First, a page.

Fast food for thought ingested while mulling over the Masters . . .
Tiger Woods has no chance in the U.S. Open at Pinehurst No. 2 or in the PGA at Baltusrol unless he tames his tee game.
This fourth win at Augusta was, looking at the long term, fool's gold considering he ranked next to last in the field in driving accuracy.
Granted, most of Woods' approach shots were lasers. And his putting was extraordinary, particularly when it came to saving pars. He's always been, when on, Jack Nicklaus-like in that regard.
But Woods won't get as many meaningful opportunities to let other facets of his game come to the rescue unless he starts finding fairways off the tee. The Tiger of old would have won Sunday in a cakewalk instead of giving shots back by dialing up New Jersey off the tee. There exists a vulnerability absent during his Grand Slam run of '01-02.
First-year pro and 2003 Porter Cup champion Casey Wittenberg could be golf's next David Duval, an immense talent broiled to a crisp by his all-consuming intensity. Tour players are miffed by Wittenberg's arrogance, and Masters officials must be as well after what the quote Boy Wonder gave the Augusta Chronicle during Friday's rain delay. "When are we going to tee off?" Wittenberg said. "Last night I had to finish in the freakin' dark."
Vijay Singh led the cut field in greens in regulation through three rounds but was done in by his putting, which ranked last. Singh can grouse all he wants about Phil Mickelson's spike marks marring his line and infringing on his concentration. Fact is, Singh's never been able to solve Augusta's greens. Even when he won here in 2000 he averaged 1.72 putts per hole, by far the highest average for a champion since at least 1989.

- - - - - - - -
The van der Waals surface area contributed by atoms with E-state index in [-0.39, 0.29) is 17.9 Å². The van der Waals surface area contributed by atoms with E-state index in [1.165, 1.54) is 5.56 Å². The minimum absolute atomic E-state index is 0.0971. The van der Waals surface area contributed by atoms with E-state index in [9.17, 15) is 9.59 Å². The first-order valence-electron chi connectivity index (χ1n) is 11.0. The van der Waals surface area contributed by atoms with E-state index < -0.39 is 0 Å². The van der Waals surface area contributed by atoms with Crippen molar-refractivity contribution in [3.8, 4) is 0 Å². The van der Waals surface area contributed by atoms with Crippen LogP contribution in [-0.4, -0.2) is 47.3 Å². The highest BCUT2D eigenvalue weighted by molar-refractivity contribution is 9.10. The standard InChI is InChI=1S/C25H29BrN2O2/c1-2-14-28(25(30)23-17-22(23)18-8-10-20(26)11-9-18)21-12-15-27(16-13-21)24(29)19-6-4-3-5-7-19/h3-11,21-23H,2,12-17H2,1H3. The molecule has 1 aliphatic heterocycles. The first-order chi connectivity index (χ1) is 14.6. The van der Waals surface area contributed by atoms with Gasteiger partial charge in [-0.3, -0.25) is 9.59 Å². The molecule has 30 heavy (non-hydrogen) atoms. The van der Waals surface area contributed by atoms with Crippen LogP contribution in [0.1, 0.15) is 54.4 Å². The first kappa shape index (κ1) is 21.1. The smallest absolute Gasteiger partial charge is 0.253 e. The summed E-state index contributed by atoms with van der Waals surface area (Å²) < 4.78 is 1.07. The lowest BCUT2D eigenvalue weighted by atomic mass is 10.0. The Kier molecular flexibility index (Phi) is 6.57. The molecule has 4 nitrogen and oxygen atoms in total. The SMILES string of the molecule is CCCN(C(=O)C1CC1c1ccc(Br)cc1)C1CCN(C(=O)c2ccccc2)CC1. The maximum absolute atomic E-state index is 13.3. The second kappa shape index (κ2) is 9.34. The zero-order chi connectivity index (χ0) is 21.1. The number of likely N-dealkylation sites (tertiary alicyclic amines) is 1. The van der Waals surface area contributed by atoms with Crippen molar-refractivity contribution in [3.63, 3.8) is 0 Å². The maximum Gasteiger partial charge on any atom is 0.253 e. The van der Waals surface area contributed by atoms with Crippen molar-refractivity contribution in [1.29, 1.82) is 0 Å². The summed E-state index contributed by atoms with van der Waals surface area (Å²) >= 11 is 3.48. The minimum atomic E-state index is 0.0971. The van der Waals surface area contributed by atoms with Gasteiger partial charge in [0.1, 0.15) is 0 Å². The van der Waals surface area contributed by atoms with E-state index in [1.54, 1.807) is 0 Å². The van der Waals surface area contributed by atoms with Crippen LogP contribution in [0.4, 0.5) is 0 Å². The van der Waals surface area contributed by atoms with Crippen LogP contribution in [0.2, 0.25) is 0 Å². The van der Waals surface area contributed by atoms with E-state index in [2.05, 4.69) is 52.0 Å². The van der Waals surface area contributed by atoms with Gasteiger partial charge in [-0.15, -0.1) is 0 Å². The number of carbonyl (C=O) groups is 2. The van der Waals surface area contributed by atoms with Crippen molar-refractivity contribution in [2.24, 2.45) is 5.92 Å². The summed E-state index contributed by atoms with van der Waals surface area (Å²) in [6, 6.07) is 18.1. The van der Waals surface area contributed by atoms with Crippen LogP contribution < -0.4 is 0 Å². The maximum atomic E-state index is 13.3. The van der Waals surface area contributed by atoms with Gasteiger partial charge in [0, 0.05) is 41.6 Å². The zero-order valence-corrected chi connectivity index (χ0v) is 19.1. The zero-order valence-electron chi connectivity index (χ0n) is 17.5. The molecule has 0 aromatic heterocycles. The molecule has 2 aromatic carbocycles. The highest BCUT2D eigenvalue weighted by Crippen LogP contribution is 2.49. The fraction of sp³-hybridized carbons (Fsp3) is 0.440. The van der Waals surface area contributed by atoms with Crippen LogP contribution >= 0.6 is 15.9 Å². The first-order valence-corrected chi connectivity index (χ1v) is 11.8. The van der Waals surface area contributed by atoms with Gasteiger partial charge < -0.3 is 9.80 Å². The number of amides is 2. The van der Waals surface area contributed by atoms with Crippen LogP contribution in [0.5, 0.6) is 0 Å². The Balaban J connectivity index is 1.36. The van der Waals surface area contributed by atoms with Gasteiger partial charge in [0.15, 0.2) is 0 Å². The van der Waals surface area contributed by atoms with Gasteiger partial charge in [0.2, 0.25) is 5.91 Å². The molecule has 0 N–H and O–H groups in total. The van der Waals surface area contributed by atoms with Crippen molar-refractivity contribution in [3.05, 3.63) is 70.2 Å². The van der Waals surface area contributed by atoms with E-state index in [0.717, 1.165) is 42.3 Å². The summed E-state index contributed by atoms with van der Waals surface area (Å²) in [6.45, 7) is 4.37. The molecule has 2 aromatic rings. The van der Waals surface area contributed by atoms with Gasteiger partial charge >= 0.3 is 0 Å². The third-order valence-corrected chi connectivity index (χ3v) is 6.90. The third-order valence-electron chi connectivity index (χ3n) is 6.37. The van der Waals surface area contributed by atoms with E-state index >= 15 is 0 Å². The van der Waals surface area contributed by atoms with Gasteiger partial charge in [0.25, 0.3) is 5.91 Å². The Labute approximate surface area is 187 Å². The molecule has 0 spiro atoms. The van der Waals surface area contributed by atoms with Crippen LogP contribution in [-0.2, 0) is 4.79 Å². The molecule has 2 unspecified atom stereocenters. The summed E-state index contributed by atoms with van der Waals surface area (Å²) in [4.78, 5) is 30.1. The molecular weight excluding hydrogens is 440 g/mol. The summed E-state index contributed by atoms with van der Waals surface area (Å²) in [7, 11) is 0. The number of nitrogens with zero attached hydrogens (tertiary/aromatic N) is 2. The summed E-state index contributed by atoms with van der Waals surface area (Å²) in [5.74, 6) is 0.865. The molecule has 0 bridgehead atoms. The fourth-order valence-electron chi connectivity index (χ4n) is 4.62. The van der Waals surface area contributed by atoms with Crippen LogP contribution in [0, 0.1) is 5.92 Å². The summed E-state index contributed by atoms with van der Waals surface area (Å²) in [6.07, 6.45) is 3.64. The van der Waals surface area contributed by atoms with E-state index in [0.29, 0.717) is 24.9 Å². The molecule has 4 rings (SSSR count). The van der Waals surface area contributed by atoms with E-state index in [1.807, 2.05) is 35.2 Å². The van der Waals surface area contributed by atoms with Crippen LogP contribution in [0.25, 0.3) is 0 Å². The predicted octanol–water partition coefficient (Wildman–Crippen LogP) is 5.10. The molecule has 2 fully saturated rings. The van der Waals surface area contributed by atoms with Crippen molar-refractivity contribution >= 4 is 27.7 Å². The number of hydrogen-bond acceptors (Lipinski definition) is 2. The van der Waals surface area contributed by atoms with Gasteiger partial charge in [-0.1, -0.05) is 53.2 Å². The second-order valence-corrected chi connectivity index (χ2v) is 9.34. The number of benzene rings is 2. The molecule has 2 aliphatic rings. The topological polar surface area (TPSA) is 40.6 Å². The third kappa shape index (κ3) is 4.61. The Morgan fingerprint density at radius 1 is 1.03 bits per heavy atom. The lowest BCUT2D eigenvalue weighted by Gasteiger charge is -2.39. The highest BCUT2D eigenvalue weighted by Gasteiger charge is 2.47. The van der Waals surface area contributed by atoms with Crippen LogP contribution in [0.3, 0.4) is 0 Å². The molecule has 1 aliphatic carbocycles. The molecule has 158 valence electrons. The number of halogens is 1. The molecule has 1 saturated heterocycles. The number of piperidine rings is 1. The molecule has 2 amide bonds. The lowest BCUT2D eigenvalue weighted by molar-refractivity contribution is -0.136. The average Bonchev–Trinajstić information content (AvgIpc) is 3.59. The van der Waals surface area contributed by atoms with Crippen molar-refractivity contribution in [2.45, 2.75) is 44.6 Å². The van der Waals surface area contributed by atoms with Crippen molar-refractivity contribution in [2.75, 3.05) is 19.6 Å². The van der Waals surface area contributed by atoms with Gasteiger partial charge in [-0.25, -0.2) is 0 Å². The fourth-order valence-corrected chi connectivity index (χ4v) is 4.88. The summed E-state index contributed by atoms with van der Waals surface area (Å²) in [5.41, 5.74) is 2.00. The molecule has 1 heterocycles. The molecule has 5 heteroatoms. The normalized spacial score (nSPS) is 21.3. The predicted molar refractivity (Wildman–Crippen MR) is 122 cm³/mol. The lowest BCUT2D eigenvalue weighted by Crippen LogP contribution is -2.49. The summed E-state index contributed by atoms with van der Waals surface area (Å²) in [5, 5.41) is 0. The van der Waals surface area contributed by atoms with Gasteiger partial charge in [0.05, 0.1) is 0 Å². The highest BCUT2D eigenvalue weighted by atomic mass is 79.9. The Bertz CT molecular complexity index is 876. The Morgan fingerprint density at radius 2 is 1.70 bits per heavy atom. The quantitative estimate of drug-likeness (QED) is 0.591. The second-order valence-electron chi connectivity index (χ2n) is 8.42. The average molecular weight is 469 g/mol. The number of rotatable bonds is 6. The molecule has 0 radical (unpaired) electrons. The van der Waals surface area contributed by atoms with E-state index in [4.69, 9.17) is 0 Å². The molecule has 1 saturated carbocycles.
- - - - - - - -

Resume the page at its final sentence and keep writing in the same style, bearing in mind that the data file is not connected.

But Mickelson insinuating that the bad blood between him and Singh is nothing more than a media contrivance amounts to an attempt at damage control on damage self-inflicted. It was Lefty's camp that felt compelled to put out an expansive media release answering Singh's charges.
Masters officials are contemplating introducing a standardized golf ball that diminishes length. All that would do is protect the integrity of the record book. Take 10 percent off Woods' drive and he's hitting it 279 instead of 310. Take 10 percent off Chris DiMarco's drive and he's hitting it 252 instead of 280. The advantage is still distinctly Tiger's. Produce a ball where everyone hits 280 and what we have is NASCAR-like restrictor plates. No thanks.
Nicklaus has the right idea in suggesting a Tuesday or Wednesday one-round event would be an adequate way to honor aged past champions instead of inviting them into the field. The Masters should take a cue from the British Open and invite past champions back only through their 65th birthday. All I know is there has to be a better alternative to Billy Casper shooting 106 in the tournament proper. I mean, otherwise why not just invite Jerry Sullivan?
I forget. Is Ernie Els the Big Easy, or just Over Easy? Once Tiger charged, Els' response was, "See you at the Open."
Masters officials like to cite the dearth of commercial time as proof they are not enslaved to TV. But sending the leaders off at 3 p.m. on Sunday contradicts their argument.
If the playoff had gone another hole, Woods and DiMarco would have been toiling in unfavorable conditions. If it had gone two more holes they would have been back on Monday morning. Is that any way to conduct what for many is the most cherished major of them all? Then why, if not for TV?
How could anyone see Woods' chip-in on 16 and not think Tom Watson, Pebble Beach, 1982? Unless you weren't born then.